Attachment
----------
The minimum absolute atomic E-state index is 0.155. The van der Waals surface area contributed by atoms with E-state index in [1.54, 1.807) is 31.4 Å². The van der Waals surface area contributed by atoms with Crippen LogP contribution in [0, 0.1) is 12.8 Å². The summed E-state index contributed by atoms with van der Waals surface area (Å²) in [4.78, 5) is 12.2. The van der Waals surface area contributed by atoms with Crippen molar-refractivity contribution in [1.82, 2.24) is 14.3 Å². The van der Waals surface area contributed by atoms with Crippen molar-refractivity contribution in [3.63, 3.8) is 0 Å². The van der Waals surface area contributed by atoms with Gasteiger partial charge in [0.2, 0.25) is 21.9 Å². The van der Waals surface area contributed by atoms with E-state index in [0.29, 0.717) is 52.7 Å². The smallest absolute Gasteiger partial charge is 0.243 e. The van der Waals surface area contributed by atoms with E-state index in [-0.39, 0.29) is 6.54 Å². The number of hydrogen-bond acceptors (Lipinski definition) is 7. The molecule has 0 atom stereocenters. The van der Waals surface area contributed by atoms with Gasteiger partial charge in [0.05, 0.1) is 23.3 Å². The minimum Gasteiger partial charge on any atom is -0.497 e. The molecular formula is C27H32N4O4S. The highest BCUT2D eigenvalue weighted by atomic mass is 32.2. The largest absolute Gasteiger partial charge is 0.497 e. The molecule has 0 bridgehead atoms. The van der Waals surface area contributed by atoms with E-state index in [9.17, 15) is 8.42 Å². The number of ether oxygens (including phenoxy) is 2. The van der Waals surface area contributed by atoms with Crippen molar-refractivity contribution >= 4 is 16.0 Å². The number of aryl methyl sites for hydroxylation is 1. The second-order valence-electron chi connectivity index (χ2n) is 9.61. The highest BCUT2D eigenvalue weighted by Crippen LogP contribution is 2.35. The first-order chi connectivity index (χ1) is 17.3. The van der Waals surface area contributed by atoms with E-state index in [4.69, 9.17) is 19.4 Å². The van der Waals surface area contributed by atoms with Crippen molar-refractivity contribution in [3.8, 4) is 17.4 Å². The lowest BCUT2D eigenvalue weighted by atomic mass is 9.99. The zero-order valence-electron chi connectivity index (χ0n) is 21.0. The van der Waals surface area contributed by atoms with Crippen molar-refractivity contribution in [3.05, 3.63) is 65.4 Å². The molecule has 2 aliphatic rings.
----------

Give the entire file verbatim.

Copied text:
The minimum absolute atomic E-state index is 0.155. The van der Waals surface area contributed by atoms with E-state index in [1.54, 1.807) is 31.4 Å². The van der Waals surface area contributed by atoms with Crippen LogP contribution in [0, 0.1) is 12.8 Å². The summed E-state index contributed by atoms with van der Waals surface area (Å²) in [4.78, 5) is 12.2. The van der Waals surface area contributed by atoms with Crippen molar-refractivity contribution in [1.82, 2.24) is 14.3 Å². The van der Waals surface area contributed by atoms with Crippen molar-refractivity contribution in [3.63, 3.8) is 0 Å². The van der Waals surface area contributed by atoms with Gasteiger partial charge in [0.2, 0.25) is 21.9 Å². The van der Waals surface area contributed by atoms with E-state index in [0.29, 0.717) is 52.7 Å². The smallest absolute Gasteiger partial charge is 0.243 e. The van der Waals surface area contributed by atoms with E-state index in [-0.39, 0.29) is 6.54 Å². The number of hydrogen-bond acceptors (Lipinski definition) is 7. The molecule has 0 atom stereocenters. The van der Waals surface area contributed by atoms with Gasteiger partial charge in [0.05, 0.1) is 23.3 Å². The minimum Gasteiger partial charge on any atom is -0.497 e. The molecular formula is C27H32N4O4S. The highest BCUT2D eigenvalue weighted by atomic mass is 32.2. The largest absolute Gasteiger partial charge is 0.497 e. The molecule has 0 bridgehead atoms. The van der Waals surface area contributed by atoms with E-state index in [9.17, 15) is 8.42 Å². The number of ether oxygens (including phenoxy) is 2. The van der Waals surface area contributed by atoms with Crippen molar-refractivity contribution >= 4 is 16.0 Å². The number of aryl methyl sites for hydroxylation is 1. The second-order valence-electron chi connectivity index (χ2n) is 9.61. The highest BCUT2D eigenvalue weighted by Crippen LogP contribution is 2.35. The first-order chi connectivity index (χ1) is 17.3. The van der Waals surface area contributed by atoms with E-state index in [4.69, 9.17) is 19.4 Å². The van der Waals surface area contributed by atoms with Crippen molar-refractivity contribution in [3.8, 4) is 17.4 Å². The lowest BCUT2D eigenvalue weighted by atomic mass is 9.99. The zero-order valence-electron chi connectivity index (χ0n) is 21.0. The van der Waals surface area contributed by atoms with Crippen molar-refractivity contribution in [3.05, 3.63) is 65.4 Å². The molecule has 2 aliphatic rings.